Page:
- Productivity Commission, Report on Government Services
2003, Chapter 12 - also
contains detailed information on aged care services across
Australia, including a State/Territory breakdown of information and
data. A statistical
attachment on ageing is also published in the report.
- The Commonwealth Government provides a Seniors Portal site for consumers,
professionals and community members to search on-line for care
related government and agency information services and
Information on Older People is a comprehensive reference guide
compiled by Helen Scott of the Council on the Ageing
- Commonwealth Department of Health and Ageing, Aged
Care in Australia, 2002, provides an overview of the aged care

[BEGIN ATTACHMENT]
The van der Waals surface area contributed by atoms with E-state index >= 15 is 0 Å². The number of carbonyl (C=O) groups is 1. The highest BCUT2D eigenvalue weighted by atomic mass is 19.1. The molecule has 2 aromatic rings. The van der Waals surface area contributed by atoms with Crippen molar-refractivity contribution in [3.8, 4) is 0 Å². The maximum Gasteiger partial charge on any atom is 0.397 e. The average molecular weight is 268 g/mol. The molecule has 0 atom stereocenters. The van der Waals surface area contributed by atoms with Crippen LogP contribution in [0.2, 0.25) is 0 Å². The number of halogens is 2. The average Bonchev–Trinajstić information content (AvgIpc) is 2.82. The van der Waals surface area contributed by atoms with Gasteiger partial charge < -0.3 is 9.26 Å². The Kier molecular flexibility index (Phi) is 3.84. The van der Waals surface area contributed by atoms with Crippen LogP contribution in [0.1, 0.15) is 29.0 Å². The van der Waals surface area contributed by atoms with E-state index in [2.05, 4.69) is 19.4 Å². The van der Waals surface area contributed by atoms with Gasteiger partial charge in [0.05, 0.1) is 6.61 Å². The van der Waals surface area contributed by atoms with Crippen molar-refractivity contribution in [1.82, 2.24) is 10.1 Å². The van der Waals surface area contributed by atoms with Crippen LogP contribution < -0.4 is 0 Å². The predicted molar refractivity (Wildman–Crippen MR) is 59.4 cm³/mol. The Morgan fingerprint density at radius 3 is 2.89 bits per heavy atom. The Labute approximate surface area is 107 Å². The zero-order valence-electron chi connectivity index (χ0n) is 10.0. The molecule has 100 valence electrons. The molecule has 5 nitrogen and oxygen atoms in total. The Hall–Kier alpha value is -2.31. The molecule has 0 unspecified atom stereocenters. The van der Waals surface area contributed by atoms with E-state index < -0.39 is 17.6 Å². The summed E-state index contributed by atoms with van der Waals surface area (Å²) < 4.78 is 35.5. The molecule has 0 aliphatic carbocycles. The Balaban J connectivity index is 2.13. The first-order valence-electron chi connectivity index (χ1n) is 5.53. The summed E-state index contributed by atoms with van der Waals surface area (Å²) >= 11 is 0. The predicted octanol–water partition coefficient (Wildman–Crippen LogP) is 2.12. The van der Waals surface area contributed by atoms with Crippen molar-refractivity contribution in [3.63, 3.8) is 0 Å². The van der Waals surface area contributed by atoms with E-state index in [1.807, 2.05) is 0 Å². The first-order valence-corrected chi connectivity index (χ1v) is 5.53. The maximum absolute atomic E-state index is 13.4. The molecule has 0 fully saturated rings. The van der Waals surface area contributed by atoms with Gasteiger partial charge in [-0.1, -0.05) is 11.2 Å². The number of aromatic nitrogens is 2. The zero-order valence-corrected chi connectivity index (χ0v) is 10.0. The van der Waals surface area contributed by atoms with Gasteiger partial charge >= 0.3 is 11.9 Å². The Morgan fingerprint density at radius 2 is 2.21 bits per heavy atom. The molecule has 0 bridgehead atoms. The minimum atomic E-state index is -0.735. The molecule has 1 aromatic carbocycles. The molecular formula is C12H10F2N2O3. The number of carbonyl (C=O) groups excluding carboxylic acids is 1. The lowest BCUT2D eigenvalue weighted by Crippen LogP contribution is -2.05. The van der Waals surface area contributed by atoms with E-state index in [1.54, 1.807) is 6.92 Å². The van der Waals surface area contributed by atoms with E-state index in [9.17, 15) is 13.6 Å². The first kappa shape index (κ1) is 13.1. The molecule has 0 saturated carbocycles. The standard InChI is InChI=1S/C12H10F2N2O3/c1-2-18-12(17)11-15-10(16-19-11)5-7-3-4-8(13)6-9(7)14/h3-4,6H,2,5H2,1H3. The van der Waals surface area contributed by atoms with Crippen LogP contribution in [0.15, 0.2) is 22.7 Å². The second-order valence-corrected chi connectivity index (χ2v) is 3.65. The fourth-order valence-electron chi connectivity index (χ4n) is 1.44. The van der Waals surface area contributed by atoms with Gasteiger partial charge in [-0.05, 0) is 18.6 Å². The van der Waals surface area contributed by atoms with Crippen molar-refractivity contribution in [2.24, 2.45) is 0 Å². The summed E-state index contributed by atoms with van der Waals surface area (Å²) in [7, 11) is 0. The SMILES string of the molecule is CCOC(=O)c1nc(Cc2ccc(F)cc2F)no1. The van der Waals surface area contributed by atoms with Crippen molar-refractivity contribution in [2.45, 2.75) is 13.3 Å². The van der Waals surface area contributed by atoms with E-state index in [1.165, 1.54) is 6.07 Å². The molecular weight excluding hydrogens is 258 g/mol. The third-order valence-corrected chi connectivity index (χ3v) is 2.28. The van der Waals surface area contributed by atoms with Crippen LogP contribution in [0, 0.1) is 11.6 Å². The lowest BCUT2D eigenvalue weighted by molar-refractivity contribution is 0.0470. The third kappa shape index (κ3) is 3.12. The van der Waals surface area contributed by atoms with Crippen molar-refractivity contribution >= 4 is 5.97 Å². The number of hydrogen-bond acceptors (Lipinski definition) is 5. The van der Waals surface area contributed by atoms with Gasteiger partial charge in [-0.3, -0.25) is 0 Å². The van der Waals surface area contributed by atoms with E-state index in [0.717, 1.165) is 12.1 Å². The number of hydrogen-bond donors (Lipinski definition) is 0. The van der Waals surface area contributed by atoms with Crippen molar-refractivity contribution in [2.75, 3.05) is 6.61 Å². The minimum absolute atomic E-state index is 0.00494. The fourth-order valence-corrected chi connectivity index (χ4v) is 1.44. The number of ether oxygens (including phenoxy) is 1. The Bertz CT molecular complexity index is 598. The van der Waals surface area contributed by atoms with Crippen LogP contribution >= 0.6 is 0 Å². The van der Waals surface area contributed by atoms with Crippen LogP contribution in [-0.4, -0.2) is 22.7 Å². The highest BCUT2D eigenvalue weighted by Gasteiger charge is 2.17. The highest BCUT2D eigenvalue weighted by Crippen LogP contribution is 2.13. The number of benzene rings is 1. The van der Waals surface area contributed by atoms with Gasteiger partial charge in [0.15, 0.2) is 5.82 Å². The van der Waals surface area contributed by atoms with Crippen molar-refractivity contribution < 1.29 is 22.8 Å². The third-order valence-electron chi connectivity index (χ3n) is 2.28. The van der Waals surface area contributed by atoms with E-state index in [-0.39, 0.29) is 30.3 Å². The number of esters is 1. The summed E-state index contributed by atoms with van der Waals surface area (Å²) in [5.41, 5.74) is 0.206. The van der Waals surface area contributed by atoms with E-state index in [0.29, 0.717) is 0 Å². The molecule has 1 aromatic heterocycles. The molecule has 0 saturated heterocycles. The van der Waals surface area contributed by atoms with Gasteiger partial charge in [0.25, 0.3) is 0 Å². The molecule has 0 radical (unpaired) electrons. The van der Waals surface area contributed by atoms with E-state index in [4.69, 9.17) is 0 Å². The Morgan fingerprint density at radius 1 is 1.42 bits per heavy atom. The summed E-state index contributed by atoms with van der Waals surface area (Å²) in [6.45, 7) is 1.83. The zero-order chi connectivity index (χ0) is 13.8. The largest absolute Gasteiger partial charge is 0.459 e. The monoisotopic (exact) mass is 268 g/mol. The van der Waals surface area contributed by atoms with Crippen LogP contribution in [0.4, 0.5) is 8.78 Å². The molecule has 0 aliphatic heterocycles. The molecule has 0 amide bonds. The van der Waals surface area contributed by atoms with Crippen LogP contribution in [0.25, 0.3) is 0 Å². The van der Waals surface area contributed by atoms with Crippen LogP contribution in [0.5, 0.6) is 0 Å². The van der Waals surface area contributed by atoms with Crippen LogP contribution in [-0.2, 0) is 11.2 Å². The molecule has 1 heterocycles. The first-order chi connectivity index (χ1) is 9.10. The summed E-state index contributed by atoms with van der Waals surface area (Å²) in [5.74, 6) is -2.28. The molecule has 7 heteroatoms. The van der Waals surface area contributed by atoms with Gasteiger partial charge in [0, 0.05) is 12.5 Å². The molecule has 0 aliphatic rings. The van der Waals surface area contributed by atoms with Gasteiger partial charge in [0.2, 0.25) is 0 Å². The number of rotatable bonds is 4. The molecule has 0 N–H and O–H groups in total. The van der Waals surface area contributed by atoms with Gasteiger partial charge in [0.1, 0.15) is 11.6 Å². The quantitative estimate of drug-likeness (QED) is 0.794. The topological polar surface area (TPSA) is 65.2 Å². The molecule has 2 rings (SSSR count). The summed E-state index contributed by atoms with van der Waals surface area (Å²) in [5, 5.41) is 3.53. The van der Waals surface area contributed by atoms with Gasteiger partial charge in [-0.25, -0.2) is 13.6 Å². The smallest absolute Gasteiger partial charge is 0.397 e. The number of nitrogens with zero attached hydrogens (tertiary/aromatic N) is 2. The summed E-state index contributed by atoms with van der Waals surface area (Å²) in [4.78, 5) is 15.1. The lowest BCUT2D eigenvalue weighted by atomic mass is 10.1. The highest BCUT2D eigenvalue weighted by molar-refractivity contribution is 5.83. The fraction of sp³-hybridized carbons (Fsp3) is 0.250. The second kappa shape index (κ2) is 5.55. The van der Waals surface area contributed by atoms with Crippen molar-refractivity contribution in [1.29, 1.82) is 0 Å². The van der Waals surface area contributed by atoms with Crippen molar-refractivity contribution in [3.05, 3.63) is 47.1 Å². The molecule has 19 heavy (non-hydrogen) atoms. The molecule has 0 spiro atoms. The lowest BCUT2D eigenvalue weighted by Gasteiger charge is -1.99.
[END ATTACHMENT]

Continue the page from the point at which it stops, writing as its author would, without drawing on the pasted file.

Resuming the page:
system in Australia.
- A general overview of support
for residential and community care is available from the Department
of Health and Ageing web site.
Overview of Aged
Care Support and Services in Australia Back to top
Support and services for the aged in Australia are provided by a
large number of government programs (Commonwealth, State/Territory
and local) as well as programs/support from the community and
voluntary sectors (particularly families and carers), the private
for profit sector and the private not-for-profit sector. Because
the aged are able to access 'mainstream' support and services (for
example, health care, housing support and income support) that are
available to the whole population, it is not possible to precisely
quarantine exactly what is provided to the aged and what it
Most assistance and support is provided to that section of the
aged population in most need the frail and the disabled. For many
aged over 65 years of age there is no need for specific assistance.
With the general trend towards people living longer and being